The Blackness of Black: Color Categories as Situated Practice

  • Charles Goodwin
Part of the NATO ASI Series book series (volume 160)


In what remains one of the central accomplishments of cognitive anthropology, Berlin and Kay (1969) demonstrated that the diversity of human color systems was built on a universal infrastructure, with black and white being the most basic colors in all systems. The analytical focus of their work is a structural system divorced from the messy tasks of actually using color terms to make relevant distinctions within specific courses of action situated within the concrete settings that constitute the lifeworld of a particular society. By way of contrast, Wittgenstein’s later philosophy argues that it is precisely such endogenous activities that provide the necessary framework for the analysis of human language. Using as data videotape of chemists attempting to determine when to stop a reaction by deciding when the material they are working with is jet black, this chapter explores (1) the diverse practices they deploy to establish what can count as black; (2) how such a distinction is embedded within a local activity system lodged in turn within a relevant community of practice; and (3) the embodied apprenticeship required for new members to become competent in the use of such a category. For the chemists, jet black (e.g., the most prototypical example of black) is not a preformulated, context-free universal color category, but instead a problematic judgment to be artfully accomplished through the deployment of a collection of systematic work practices. This analysis contributes to the development of a practice-based theory of knowledge and action.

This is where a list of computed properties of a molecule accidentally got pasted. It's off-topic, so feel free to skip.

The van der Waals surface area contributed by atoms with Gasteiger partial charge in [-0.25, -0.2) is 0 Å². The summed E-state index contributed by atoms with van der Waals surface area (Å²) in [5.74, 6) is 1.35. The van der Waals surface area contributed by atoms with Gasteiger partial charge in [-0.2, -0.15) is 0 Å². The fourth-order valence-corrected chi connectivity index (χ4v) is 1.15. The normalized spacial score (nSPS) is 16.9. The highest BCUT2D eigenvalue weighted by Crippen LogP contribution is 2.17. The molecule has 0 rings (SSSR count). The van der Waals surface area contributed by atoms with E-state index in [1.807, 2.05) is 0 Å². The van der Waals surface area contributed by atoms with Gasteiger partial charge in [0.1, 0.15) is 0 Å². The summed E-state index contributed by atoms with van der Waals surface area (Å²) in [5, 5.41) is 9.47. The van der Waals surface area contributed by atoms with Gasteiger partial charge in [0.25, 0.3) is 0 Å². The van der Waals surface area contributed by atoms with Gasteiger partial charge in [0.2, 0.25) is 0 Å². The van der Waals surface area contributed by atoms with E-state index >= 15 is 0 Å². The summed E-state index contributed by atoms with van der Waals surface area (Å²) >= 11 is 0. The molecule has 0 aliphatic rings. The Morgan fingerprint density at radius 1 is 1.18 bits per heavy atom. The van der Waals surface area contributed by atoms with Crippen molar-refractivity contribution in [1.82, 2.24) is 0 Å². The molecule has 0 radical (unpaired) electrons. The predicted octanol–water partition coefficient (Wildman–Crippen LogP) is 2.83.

Color Category Color Term Professional Vision Situate Practice Competent Practitioner 
These keywords were added by machine and not by the authors. This process is experimental and the keywords may be updated as the learning algorithm improves.


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Copyright information

© Springer-Verlag Berlin Heidelberg 1997

Authors and Affiliations

  • Charles Goodwin
    • 1
  1. 1.Department of AnthropologyUniversity of South CarolinaColumbiaUSA

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